BEIRUT, Lebanon - After Lebanese Prime Minister, Saad Hariri sent shock waves through the country’s politics by announcing his surprise resignation on November 4 - his sudden disappearance has shocked many.
On Saturday, Lebanon's president urged Saudi Arabia to explain why Saad Hariri had not returned to Beirut since his televised resignation from Riyadh a week ago.
However, since then, Hariri has yet to return to Lebanon and rumours have since swirled that he is being held in Saudi Arabia against his will.
On Saturday, President Michel Aoun called on the kingdom to "clarify the reasons that have prevented the return of PM Hariri to Lebanon to be among his people and supporters."
Aoun added, “The obscurity surrounding the condition of PM Saad Hariri since his resignation a week ago means that all positions and actions declared by him or attributed to him do not reflect the truth. They are instead a result of the ambiguous and obscure conditions (under which) PM Hariri is living in the Kingdom of Saudi Arabia."
Reports noted that the President has yet to formally accept Hariri's resignation.
He has, in repeated statements criticised the circumstances surrounding the resignation as "unacceptable."
On November 4, in his shock announcement, Hariri accused Iran and its Lebanese ally Hezbollah of taking over his country - causing destabilization in the broader region.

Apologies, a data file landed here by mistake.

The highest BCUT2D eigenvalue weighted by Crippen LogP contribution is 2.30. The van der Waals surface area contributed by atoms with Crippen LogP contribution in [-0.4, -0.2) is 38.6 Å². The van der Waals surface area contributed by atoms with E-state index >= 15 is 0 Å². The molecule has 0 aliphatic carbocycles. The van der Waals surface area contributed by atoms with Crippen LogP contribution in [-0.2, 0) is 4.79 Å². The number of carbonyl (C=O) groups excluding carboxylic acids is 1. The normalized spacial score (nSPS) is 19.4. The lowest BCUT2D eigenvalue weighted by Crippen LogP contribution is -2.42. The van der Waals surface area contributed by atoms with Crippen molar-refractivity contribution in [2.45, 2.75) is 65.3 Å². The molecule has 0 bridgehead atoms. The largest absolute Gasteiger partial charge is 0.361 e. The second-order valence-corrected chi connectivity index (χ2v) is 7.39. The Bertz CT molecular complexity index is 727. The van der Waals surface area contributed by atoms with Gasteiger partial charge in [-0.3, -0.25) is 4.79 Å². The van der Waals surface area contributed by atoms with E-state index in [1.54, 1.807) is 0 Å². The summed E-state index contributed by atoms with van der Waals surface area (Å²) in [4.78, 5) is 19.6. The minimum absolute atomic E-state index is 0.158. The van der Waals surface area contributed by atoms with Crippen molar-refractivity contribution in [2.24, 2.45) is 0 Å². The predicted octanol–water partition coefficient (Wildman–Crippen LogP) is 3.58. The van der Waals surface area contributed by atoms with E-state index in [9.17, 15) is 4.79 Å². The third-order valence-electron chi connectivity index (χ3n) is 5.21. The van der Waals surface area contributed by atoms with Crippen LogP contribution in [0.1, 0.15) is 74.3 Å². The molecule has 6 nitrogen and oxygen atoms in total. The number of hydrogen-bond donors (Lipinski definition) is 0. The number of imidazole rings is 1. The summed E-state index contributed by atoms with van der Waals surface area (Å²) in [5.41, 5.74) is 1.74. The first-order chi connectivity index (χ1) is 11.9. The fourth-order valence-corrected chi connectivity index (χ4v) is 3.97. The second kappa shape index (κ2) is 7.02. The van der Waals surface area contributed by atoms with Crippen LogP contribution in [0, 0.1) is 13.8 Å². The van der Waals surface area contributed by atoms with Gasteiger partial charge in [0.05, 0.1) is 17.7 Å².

He even said that he feared for his life.
Hariri statement prompted fears that Lebanon, which is dominated by rival camps led by Hariri and Hezbollah, would be caught up in spiralling tensions between Saudi Arabia and Iran.
For a week since, Hariri has been absent from Lebanon, sparking rumours that the former prime minister holding Saudi nationality, is under de facto house arrest in the kingdom.
In a televised address on Friday, Hezbollah chief Hassan Nasrallah said, "The head of the Lebanese government is detained in Saudi Arabia, he is banned from returning to Lebanon until now.”
So far, neither the members of Hariri's Al-Moustaqbal party have said they had no information on his fate, while Lebanese Foreign Minister Gebran Bassil announced that he was launching a "diplomatic campaign to bring back the head of our government of his own free will."
On Friday, U.S. Secretary of State Rex Tillerson described Hariri as "a strong partner" and warned against "any party, within or outside Lebanon, using Lebanon as a venue for proxy conflicts or in any manner contributing to instability in that country.”